Thursday, 23 February 2017

subterranean blues, etc.

In my last post, I described the pedestrian/cycling subways around Fanling and Sheung Shui. Other towns in the New Territories also have decorative subways and underpasses, so naturally I thought that a comparison would be in order. The first thing to note is that while Fanling and Sheung Shui are in North District, Taipo is in Taipo District, and Shatin, the largest of the towns in the New Territories, is in Shatin District. While this may seem like a statement of the blindingly obvious, I conjecture that the differences in style between the three locations reflect some design input from members of the various district boards.

Although I’ve cycled through Taipo, which is 5–6km south of Fanling, scores of times over the past 10 years, the route I used to follow did not pass through any subways, and the route I now follow passes through only one, where the inattentiveness of pedestrians crossing the cycle track makes it unwise to pay any attention to the walls of that subway. However, as a result of the excursion described in Surprise View, I began to notice how colourful were the subways that I had to pass through there:




Believe it or not, the transition from the light blue background colour to red takes place deep underground, between the entry in the second photo and the exit in the third.

After this, I began to pay more attention to other subways, including those that I passed when cycling alongside the Lam Tsuen River on my way south. They weren’t as obvious as the ones pictured above, because in these cases, the front elevation was masonry and therefore not visually striking. And these were merely underpasses rather than subways, so there weren’t any long descending approaches requiring decoration, which I would have been bound to notice.

However, when I did take a closer look, I was delighted to discover some spectacularly colourful designs:


The most interesting aspect of this design is that it is repeated in every underpass that I’ve checked out, but the colour combinations differ. I did think at one point that you might be able to work out which underpass you were in depending on the colours, but I eventually discovered that some combinations are repeated, and to date I’ve found only four different ones:




Continuing south from Taipo, there are two cycle-only subways in the vicinity of the Hong Kong Science Park, on the northern edge of Shatin. In both cases, the design is meant to represent waves, although that may not be obvious from these photographs:



You may need to ride through the full length of these subways to be convinced that my interpretation is correct, but I can assure you that there are gradual changes from one wave to the next, which overall give an impression of breaking.

Immediately upon emerging from the second subway, it is possible to turn off the main cycle track through a pedestrian subway, at the end of which a detached cycle track leads to University station. Before coming to an end behind the Hyatt Hotel, this track passes under the bus/minibus station in front of the railway station:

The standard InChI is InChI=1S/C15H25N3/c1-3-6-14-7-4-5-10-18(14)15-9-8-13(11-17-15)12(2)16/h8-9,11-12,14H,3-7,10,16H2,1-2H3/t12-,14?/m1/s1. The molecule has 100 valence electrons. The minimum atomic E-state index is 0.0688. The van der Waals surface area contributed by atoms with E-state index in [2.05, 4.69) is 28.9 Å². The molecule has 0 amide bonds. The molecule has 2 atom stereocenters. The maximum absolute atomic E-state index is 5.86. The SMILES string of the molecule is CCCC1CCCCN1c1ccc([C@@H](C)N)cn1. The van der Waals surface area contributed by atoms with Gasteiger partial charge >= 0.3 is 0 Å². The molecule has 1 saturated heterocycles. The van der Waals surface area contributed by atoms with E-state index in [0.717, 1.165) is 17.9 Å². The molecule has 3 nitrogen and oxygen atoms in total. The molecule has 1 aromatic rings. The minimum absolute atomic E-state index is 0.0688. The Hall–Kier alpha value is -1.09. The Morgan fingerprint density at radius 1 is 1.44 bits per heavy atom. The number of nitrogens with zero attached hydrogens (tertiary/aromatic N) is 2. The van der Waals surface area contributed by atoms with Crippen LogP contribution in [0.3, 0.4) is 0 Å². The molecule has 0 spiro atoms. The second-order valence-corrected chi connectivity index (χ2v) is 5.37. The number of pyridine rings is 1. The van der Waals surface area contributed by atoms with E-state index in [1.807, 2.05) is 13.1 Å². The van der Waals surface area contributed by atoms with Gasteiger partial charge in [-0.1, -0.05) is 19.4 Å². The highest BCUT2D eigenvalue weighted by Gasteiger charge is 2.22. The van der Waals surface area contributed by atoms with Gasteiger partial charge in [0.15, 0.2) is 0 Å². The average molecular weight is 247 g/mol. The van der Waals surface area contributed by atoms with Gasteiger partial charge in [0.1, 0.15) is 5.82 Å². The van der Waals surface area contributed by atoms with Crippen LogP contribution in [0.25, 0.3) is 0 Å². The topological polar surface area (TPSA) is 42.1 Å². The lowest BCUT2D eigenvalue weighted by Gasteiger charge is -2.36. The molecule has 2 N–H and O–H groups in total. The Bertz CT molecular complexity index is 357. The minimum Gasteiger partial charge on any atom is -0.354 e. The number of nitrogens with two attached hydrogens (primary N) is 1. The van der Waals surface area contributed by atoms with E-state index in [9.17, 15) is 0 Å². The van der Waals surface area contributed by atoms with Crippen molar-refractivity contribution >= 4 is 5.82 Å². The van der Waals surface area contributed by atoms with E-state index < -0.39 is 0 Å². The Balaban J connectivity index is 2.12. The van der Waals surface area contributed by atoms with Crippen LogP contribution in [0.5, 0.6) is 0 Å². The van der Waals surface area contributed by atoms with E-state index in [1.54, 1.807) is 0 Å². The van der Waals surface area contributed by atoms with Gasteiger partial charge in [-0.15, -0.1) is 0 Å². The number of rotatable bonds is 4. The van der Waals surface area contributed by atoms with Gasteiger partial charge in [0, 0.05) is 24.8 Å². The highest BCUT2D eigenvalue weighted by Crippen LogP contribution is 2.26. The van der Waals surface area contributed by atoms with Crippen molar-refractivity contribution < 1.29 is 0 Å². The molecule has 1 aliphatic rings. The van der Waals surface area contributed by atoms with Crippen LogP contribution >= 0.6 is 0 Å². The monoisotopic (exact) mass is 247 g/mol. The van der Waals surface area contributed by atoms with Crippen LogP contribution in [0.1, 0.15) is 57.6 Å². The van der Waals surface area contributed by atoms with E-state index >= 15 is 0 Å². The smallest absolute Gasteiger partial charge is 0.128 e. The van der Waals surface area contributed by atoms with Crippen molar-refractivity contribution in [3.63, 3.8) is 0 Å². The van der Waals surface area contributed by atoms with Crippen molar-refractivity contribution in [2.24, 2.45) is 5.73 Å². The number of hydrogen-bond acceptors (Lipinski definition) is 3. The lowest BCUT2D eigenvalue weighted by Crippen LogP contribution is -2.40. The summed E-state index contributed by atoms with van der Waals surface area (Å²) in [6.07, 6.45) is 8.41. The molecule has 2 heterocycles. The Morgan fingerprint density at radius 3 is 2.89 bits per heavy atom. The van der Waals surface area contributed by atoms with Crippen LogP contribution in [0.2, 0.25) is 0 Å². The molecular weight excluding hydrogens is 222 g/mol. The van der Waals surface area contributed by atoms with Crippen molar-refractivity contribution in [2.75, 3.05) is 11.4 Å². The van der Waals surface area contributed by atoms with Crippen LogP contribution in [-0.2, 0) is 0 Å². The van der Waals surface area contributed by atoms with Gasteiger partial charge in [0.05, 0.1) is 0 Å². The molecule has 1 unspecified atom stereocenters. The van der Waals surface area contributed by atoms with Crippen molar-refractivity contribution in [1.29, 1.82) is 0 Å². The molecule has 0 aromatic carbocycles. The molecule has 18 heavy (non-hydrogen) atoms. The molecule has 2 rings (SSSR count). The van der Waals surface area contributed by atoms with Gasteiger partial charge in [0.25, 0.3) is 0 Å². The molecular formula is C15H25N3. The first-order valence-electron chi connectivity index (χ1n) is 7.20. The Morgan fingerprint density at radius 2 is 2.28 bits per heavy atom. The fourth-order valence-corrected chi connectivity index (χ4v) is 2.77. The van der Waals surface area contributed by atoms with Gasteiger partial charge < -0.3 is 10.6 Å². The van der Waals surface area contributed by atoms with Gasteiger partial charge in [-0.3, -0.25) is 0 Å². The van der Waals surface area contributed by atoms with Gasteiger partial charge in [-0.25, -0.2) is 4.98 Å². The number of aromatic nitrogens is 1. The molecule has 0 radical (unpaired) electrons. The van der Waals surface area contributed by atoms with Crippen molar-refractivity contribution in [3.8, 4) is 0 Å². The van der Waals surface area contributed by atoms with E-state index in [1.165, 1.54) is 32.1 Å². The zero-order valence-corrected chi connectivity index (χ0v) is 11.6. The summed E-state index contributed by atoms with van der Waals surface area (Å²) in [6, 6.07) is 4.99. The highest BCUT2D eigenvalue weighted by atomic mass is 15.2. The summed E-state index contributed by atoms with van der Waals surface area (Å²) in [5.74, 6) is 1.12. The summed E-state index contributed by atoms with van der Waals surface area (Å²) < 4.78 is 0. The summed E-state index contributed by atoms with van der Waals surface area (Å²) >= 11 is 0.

Whenever I’m cycling around here, as soon as it’s possible to cross the Shing Mun River, I do so. I then follow a circuit around the cycle tracks of Ma On Shan, the newest of the new towns in the New Territories and the only one built in the middle of nowhere. There aren’t many subways or underpasses here, and this is the only one of interest:


The circuit around Ma On Shan comes back to the same place, and when I’m down this way, I usually then continue south down the east bank of the river, eventually coming to a long subway between Shek Mun and City One stations on the Ma On Shan line:



The slightly unnatural colour of the first photograph is the result of having to use flash, but the second photo shows the insipidity of the colour scheme here. If only they’d used the kind of vibrant colours that characterize Taipo’s subways!

My regular route passes through several other subways and cycle-track interchanges before reaching the location of the next photograph, but their designs are uniformly uninteresting. However, the next subway is, as far as I can tell, unique:


It reminds me of the cloister of a monastery—and the design is repeated on the walls of the entry/exit ramps.

Like the Ma On Shan picture (above), this subway wall features a tree motif, although in neither case can they be compared with the bold tree motif in Sheung Shui that I used in my previous post:


My final example is not wildly exciting either. This is one of three consecutive bridges on a cycle track leading to Fo Tan. The red-and-white chequerboard design is repeated in a nearby subway.


Although I don’t give up hope easily, I think that I’ve covered everything of interest in the subways of Fanling, Taipo and Shatin. However, if I do find anything worthwhile in the future, you will find a report here.

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